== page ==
You may think that monitoring the dark web is only useful for catching cybercriminals, but you should also be concerned about disgruntled employees posting sensitive information on this side of the internet.

Don’t use public WiFi without a VPN

Don’t use public WiFi without a VPN

Public Wi-Fi is unsecured, and it’s really easy for hackers to grab your data while you’re using public Wi-Fi.

To keep your data secure, use a virtual private network (VPN). When you use a VPN, all the information sent from your computer over the internet will be encrypted. This means that if anyone does sniff out your data, they won’t be able to read it.

It can also help you get around location-based restrictions some websites put on their content. For example, let’s say that you live in Australia but want to watch content from BBC iPlayer or Netflix US. A VPN will let you appear as if you are connecting from a different country so that you can still access this content!

Only connect to sites that start with HTTPS://

–   Only connect to sites that start with HTTPS://. The “s” in HTTPS:// stands for secure, which means the connection between your browser and the website is encrypted. This prevents hackers from eavesdropping on your online activity and stealing your personal information. To check if a site is secure, make sure it starts with https:// instead of http:// (The “https” indicates a website uses encryption). If you see an icon of a padlock next to the URL, that means you’re on a secure page.

Take advantage of security features added by social networks

Use security features on social networks

Social networks have added new security features over the past couple of years, which can make it easier to secure your accounts. For example, Facebook added two-factor authentication which adds an extra layer of security in addition to your password by requiring a second form of identification, such as a unique one-time code sent via text message.

Additionally, Twitter recently rolled out an experimental feature that allows users to limit the apps that have access to their accounts. The feature is still in development but hopefully will be released soon for all Twitter users.

Use unique email addresses for social media accounts

Having a unique email address for each of your social media accounts will help you maintain security. With a unique email, it’s easier to spot fake logins or phishing attempts targeting your account, and you can figure out which account is being compromised in the event that you experience an attack.

If one of your accounts does get hacked and the hacker tries to change the password, using a unique email address for each of your social media accounts means that even if they can change the password on one account, it won’t impact all of them.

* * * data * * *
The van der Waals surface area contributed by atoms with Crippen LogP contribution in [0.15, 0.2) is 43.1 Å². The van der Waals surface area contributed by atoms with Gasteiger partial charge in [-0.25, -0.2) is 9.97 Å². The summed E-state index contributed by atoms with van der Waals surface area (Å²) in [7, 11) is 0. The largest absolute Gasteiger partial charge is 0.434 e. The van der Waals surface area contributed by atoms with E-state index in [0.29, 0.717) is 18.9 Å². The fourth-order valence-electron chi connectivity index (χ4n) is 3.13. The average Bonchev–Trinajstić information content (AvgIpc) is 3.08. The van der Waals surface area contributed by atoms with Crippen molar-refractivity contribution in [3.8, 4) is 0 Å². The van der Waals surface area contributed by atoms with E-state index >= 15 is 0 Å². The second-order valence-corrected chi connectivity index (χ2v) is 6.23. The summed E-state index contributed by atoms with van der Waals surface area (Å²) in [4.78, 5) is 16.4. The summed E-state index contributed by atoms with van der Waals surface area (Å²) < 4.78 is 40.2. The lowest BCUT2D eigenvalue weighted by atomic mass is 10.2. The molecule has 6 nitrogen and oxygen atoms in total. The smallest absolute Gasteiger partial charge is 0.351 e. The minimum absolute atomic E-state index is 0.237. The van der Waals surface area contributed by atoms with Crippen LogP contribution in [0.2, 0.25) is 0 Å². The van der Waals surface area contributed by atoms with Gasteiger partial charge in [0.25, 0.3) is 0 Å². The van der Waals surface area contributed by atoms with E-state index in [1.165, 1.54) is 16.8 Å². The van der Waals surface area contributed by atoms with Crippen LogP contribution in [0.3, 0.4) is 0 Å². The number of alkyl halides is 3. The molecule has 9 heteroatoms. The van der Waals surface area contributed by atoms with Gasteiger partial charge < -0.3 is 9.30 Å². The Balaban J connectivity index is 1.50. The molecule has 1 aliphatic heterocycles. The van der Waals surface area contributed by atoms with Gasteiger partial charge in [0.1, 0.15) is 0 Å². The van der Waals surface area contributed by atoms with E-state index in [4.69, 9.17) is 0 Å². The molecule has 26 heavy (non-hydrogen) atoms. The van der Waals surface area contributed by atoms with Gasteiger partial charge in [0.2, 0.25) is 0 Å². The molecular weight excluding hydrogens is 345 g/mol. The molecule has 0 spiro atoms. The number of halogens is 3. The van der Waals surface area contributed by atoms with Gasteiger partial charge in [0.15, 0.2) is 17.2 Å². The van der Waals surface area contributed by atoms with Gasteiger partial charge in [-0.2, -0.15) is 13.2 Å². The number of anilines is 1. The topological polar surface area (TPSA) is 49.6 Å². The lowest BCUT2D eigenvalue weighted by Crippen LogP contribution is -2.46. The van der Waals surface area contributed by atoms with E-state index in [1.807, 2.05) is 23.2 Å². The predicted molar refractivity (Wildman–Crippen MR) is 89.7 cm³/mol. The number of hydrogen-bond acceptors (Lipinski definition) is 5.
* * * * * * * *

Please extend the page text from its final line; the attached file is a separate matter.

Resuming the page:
Check Your Privacy Settings Frequently

check the privacy settings on social media

It’s not just your personal social media profiles that need to be updated frequently. You should also check the privacy settings on your business’s social media profiles, especially if you manage the accounts yourself. Make sure that you’re comfortable with the information that is publicly available and ensures that you aren’t revealing too much about yourself or others.

Need to know how to change your privacy settings? Check out this post for Facebook, and check out each social network’s help section for more information on changing account settings.

Think Before You Click on Links and Download Files in Messages, Apps, and Emails

It’s a good idea to think twice before clicking on links or downloading files in your social media apps and messages. Remember, if you’re not 100% sure who sent the message, do not click. Don’t become a victim of social engineering attacks.

Malicious actors are always creating new ways to trick their victims into handing over their login credentials. The most common type of phishing attack is called “spear-phishing”. Spear phishers target specific people with emails that seem legitimate but contain malicious links or attachments that can give the attacker access to your computer and its files.

Email often seems like it comes from a trusted source—someone you know or someone within your company—but sometimes they come from unexpected sources as well. These sorts of messages often claim to have special offers or discounts, such as “50% off!” or “Free!”!

Be Cautious When Responding to Messages or Posts

Be Cautious When Responding to Messages

–   When you receive a message from someone, double-check to make sure it’s actually from that person. Verify the source and ensure the message is legitimate before responding.

–   Check all URLs within messages for legitimacy as well. Hackers can fake or spoof a URL so you think you’re clicking one thing when in reality you’re going somewhere else entirely. Hovering over a link is not enough; copy and paste the destination into your address bar to see what page really comes up.